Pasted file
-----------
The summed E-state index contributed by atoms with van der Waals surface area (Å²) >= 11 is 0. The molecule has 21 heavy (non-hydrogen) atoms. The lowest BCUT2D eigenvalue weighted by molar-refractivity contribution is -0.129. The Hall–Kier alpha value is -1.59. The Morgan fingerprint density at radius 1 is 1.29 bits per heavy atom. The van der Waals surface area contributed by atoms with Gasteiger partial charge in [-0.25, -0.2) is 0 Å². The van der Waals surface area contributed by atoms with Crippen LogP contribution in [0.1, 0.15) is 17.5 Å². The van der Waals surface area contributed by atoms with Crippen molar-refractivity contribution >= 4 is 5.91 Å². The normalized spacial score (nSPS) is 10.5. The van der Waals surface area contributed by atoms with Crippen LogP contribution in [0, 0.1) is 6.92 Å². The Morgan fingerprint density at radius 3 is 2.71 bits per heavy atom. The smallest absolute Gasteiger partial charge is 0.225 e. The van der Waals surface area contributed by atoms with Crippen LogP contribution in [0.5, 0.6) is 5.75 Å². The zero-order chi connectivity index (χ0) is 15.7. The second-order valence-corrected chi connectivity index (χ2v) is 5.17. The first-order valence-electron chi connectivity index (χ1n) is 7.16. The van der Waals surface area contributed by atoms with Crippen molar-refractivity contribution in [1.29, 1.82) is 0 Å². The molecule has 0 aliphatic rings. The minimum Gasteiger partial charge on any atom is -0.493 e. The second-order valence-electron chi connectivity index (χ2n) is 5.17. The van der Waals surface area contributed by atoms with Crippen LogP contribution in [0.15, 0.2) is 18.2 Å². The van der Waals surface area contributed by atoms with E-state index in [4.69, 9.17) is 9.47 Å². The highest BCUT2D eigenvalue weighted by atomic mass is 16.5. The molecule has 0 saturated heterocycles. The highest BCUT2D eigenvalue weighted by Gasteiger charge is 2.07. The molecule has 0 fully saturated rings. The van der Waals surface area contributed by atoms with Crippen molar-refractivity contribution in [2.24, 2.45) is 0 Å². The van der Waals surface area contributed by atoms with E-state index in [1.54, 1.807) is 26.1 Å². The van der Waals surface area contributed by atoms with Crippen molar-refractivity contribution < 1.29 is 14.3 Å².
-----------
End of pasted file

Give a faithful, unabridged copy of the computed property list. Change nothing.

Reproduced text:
The summed E-state index contributed by atoms with van der Waals surface area (Å²) >= 11 is 0. The molecule has 21 heavy (non-hydrogen) atoms. The lowest BCUT2D eigenvalue weighted by molar-refractivity contribution is -0.129. The Hall–Kier alpha value is -1.59. The Morgan fingerprint density at radius 1 is 1.29 bits per heavy atom. The van der Waals surface area contributed by atoms with Gasteiger partial charge in [-0.25, -0.2) is 0 Å². The van der Waals surface area contributed by atoms with Crippen LogP contribution in [0.1, 0.15) is 17.5 Å². The van der Waals surface area contributed by atoms with Crippen molar-refractivity contribution >= 4 is 5.91 Å². The normalized spacial score (nSPS) is 10.5. The van der Waals surface area contributed by atoms with Crippen LogP contribution in [0, 0.1) is 6.92 Å². The Morgan fingerprint density at radius 3 is 2.71 bits per heavy atom. The smallest absolute Gasteiger partial charge is 0.225 e. The van der Waals surface area contributed by atoms with Crippen LogP contribution in [0.5, 0.6) is 5.75 Å². The zero-order chi connectivity index (χ0) is 15.7. The second-order valence-corrected chi connectivity index (χ2v) is 5.17. The first-order valence-electron chi connectivity index (χ1n) is 7.16. The van der Waals surface area contributed by atoms with Crippen molar-refractivity contribution in [1.29, 1.82) is 0 Å². The molecule has 0 aliphatic rings. The minimum Gasteiger partial charge on any atom is -0.493 e. The second-order valence-electron chi connectivity index (χ2n) is 5.17. The van der Waals surface area contributed by atoms with Crippen LogP contribution in [0.15, 0.2) is 18.2 Å². The van der Waals surface area contributed by atoms with E-state index in [4.69, 9.17) is 9.47 Å². The highest BCUT2D eigenvalue weighted by atomic mass is 16.5. The molecule has 0 saturated heterocycles. The highest BCUT2D eigenvalue weighted by Gasteiger charge is 2.07. The molecule has 0 fully saturated rings. The van der Waals surface area contributed by atoms with Crippen molar-refractivity contribution in [2.24, 2.45) is 0 Å². The van der Waals surface area contributed by atoms with E-state index in [1.54, 1.807) is 26.1 Å². The van der Waals surface area contributed by atoms with Crippen molar-refractivity contribution < 1.29 is 14.3 Å².